“You’re going to make me late, and I hate being late.”
Could there be a decent Transporter movie? Yeah, I honestly think so. But when something tries so damn hard to act so damn nonchalantly cool, you can’t help but just roll your eyes in disdain. The Transporter Refueled is a merry-go-round of action film clichés, showing a complete and sometimes strangely impressive reliance on things we’ve seen many a times. Let it be known that I have never and do not intend on seeing any of the previous three installments. While they can’t be worse, it’s hard to imagine they’re much better. And despite that, it’s clear that this movie isn’t in the same league. No matter how expensive the sunglasses, how high tech the car, or how precisely tailored the suit, you can’t fake cool. Oh, Jason Statham, where art thou?
Say what you want about Statham. That his one-dimensionality (save for this year’s Spy) hinders him from going outside of his comfort zone. He doesn’t need to because he is good and dependable in his little whittled niche. The same doesn’t apply to newcomer Ed Skrein as Frank Martin. For this rendition of the transporter, he could not have played the character any flatter. Statham has a brooding tough-guy presence to him that Skrein simply can’t match, and never does he create his own take. He sounds like an Autumn breeze, so slow and light and airy. Play hardass all you want; it’s hard to intimidate when you’re as soft as a feathered pillow, only giving us the occasional prick from the equivalent of a middling bar bouncer.
Most B-movie action flicks like this rely on summer audiences willing to dish out a few bucks, sit down in a cool theater for two hours, and leave just as they came. They are cinema’s version of the TV dinner; quick, tasteless, and bad for your health. However, I will admit that this shows enough storytelling competence to at least allow a viewing, although it’s nothing I’d recommend. Far greater films are out there to be seen and discovered. Only Camille Delamarre’s second directorial effort, he worked as an editor on other low-budget action flicks, and he clearly draws from his past experience. We do what we know. And as a result, the story and the film itself is something we already know…a door to door salesman pitching the same product with only the dumbest willing to bite. The action and the set pieces are entirely forgettable save for one ridiculous, laugh worthy stunt. The most you get out of The Transporter Refueled is that you should own an Audi. They can do anything!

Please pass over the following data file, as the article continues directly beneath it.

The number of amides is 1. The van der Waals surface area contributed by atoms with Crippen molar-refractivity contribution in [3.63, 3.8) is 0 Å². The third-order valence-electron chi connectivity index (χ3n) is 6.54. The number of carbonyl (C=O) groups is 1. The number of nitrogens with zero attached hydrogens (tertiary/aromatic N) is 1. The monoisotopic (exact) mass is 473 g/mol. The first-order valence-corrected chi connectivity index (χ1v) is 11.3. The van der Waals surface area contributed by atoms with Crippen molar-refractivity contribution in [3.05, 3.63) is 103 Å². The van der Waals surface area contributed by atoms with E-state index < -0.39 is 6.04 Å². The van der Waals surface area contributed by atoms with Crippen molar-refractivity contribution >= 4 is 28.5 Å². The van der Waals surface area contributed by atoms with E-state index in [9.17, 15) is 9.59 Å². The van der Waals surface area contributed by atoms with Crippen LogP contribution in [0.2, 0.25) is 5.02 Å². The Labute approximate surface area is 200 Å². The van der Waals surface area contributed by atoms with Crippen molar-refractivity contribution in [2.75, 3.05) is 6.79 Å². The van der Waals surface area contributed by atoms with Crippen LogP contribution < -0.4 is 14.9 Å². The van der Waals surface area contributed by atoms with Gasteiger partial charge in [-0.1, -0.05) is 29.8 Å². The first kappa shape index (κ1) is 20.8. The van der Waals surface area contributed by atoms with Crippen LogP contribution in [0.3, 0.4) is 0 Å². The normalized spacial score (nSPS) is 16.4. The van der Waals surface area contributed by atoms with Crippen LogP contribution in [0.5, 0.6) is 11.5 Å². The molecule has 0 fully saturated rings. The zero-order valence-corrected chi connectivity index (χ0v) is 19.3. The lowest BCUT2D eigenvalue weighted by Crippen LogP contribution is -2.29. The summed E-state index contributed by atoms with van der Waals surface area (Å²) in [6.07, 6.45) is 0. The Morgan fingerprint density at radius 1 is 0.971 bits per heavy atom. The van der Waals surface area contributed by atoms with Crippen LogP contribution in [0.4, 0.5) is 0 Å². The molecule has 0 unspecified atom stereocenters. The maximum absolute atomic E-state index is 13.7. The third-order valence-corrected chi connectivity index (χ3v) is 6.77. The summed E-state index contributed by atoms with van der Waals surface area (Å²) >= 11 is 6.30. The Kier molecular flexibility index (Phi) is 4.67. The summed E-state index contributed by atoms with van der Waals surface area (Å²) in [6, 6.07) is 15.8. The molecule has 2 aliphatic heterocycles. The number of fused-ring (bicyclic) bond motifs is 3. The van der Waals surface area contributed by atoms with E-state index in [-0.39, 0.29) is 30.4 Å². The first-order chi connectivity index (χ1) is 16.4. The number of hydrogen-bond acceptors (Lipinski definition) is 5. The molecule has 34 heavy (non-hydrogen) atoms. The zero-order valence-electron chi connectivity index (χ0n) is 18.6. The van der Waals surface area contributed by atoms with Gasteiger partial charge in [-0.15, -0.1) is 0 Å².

Who are all of these people? They seem erased from existence, memory banks and all wiped clean, neatly hung stockings filled with the typical goodies and treats. Bland bland bland. Frank must go along with a bank heist because his father (Ray Stevenson) is held hostage by a group of women, all of whom are getting back at their former thuggish pimp. The ladies seek retribution against a man who put them through sex trade, but they willingly sleep with Frank and his dad, behaving like Pavlov’s dog unable to control their desires at the sight of a strong bearded man. It’s ridiculous, and even though the movie itself is one big cacophony and fast-paced chorus, I just felt discouraged by the few brief glimpses of real style. These specific genre films need a Cindy Crawford beauty mark, a director with a flashy signature to say, “this is what makes this different.” Yet you can’t do that without a solid script serving as the foundation. I’m sure this was cheaply made and only produced to see what the results would be…if the franchise could continue. Movies made for little can be good if they remain little. The Transporter Refueled goes Fast and Furious big. The ambition doesn’t match the price tag. Here’s to hoping that they syphon what’s left remaining in this tank and put their focus elsewhere.
“Out of the car, all of you, now!”
Rating: 1.5 out of 5